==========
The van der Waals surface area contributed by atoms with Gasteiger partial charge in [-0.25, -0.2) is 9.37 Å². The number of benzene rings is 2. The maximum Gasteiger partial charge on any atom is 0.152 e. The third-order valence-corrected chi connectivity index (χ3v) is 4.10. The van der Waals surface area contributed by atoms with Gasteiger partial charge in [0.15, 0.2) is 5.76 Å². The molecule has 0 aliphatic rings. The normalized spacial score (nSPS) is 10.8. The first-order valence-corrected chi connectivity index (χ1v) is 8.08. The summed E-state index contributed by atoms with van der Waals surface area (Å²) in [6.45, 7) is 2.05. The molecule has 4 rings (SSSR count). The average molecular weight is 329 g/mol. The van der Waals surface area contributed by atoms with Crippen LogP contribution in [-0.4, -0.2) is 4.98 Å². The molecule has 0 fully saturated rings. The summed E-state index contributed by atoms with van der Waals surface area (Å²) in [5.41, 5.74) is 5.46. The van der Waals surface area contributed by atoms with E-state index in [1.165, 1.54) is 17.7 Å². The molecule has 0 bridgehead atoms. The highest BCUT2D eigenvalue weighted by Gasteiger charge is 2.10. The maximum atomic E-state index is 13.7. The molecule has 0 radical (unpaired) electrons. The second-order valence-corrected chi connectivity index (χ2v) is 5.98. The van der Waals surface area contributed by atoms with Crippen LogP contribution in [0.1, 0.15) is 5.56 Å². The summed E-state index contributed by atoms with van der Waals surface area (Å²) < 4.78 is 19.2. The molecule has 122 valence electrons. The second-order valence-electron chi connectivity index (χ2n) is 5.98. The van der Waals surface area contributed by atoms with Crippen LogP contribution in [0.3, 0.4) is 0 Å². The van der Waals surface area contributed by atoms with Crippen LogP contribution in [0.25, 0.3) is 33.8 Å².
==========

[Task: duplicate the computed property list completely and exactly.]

The van der Waals surface area contributed by atoms with Gasteiger partial charge in [-0.25, -0.2) is 9.37 Å². The number of benzene rings is 2. The maximum Gasteiger partial charge on any atom is 0.152 e. The third-order valence-corrected chi connectivity index (χ3v) is 4.10. The van der Waals surface area contributed by atoms with Gasteiger partial charge in [0.15, 0.2) is 5.76 Å². The molecule has 0 aliphatic rings. The normalized spacial score (nSPS) is 10.8. The first-order valence-corrected chi connectivity index (χ1v) is 8.08. The summed E-state index contributed by atoms with van der Waals surface area (Å²) in [6.45, 7) is 2.05. The molecule has 4 rings (SSSR count). The average molecular weight is 329 g/mol. The van der Waals surface area contributed by atoms with Crippen LogP contribution in [-0.4, -0.2) is 4.98 Å². The molecule has 0 fully saturated rings. The summed E-state index contributed by atoms with van der Waals surface area (Å²) in [5.41, 5.74) is 5.46. The van der Waals surface area contributed by atoms with E-state index in [1.165, 1.54) is 17.7 Å². The molecule has 0 bridgehead atoms. The highest BCUT2D eigenvalue weighted by Gasteiger charge is 2.10. The maximum atomic E-state index is 13.7. The molecule has 0 radical (unpaired) electrons. The second-order valence-corrected chi connectivity index (χ2v) is 5.98. The van der Waals surface area contributed by atoms with Crippen LogP contribution in [0.1, 0.15) is 5.56 Å². The summed E-state index contributed by atoms with van der Waals surface area (Å²) < 4.78 is 19.2. The molecule has 122 valence electrons. The second-order valence-electron chi connectivity index (χ2n) is 5.98. The van der Waals surface area contributed by atoms with Crippen LogP contribution in [0.3, 0.4) is 0 Å². The van der Waals surface area contributed by atoms with Crippen LogP contribution in [0.25, 0.3) is 33.8 Å².